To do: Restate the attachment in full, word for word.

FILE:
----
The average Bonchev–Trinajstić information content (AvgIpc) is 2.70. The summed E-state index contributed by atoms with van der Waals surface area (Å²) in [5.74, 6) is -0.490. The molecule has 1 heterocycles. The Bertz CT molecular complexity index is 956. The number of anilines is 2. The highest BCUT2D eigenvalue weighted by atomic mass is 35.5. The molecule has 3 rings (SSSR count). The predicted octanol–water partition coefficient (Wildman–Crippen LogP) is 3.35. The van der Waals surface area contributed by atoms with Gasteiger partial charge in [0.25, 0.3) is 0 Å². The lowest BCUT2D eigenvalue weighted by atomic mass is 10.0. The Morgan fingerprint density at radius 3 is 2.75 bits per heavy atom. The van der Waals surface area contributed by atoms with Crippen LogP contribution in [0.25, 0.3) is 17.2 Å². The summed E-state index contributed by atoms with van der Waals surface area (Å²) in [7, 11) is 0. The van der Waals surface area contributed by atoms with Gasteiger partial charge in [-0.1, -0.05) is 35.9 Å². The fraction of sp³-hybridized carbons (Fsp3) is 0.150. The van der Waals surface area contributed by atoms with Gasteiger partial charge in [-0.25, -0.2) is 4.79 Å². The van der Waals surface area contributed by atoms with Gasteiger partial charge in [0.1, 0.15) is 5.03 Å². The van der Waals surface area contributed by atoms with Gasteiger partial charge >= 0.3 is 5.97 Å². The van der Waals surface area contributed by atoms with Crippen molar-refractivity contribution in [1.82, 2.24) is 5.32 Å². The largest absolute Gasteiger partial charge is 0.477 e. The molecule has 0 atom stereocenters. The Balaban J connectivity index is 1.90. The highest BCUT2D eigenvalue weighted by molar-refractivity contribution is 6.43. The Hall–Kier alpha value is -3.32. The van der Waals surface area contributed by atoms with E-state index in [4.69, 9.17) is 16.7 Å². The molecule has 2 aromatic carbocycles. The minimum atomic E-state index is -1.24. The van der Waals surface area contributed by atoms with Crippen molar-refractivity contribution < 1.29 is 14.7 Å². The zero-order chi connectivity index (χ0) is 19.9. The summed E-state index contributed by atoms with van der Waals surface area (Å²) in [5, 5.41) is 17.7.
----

The average Bonchev–Trinajstić information content (AvgIpc) is 2.70. The summed E-state index contributed by atoms with van der Waals surface area (Å²) in [5.74, 6) is -0.490. The molecule has 1 heterocycles. The Bertz CT molecular complexity index is 956. The number of anilines is 2. The highest BCUT2D eigenvalue weighted by atomic mass is 35.5. The molecule has 3 rings (SSSR count). The predicted octanol–water partition coefficient (Wildman–Crippen LogP) is 3.35. The van der Waals surface area contributed by atoms with Gasteiger partial charge in [0.25, 0.3) is 0 Å². The lowest BCUT2D eigenvalue weighted by atomic mass is 10.0. The Morgan fingerprint density at radius 3 is 2.75 bits per heavy atom. The van der Waals surface area contributed by atoms with Crippen LogP contribution in [0.25, 0.3) is 17.2 Å². The summed E-state index contributed by atoms with van der Waals surface area (Å²) in [7, 11) is 0. The van der Waals surface area contributed by atoms with Gasteiger partial charge in [-0.1, -0.05) is 35.9 Å². The fraction of sp³-hybridized carbons (Fsp3) is 0.150. The van der Waals surface area contributed by atoms with Gasteiger partial charge in [-0.25, -0.2) is 4.79 Å². The van der Waals surface area contributed by atoms with Gasteiger partial charge in [0.1, 0.15) is 5.03 Å². The van der Waals surface area contributed by atoms with Gasteiger partial charge >= 0.3 is 5.97 Å². The van der Waals surface area contributed by atoms with Crippen molar-refractivity contribution in [1.82, 2.24) is 5.32 Å². The largest absolute Gasteiger partial charge is 0.477 e. The molecule has 0 atom stereocenters. The Balaban J connectivity index is 1.90. The highest BCUT2D eigenvalue weighted by molar-refractivity contribution is 6.43. The Hall–Kier alpha value is -3.32. The van der Waals surface area contributed by atoms with E-state index in [4.69, 9.17) is 16.7 Å². The molecule has 2 aromatic carbocycles. The minimum atomic E-state index is -1.24. The van der Waals surface area contributed by atoms with Crippen molar-refractivity contribution < 1.29 is 14.7 Å². The zero-order chi connectivity index (χ0) is 19.9. The summed E-state index contributed by atoms with van der Waals surface area (Å²) in [5, 5.41) is 17.7.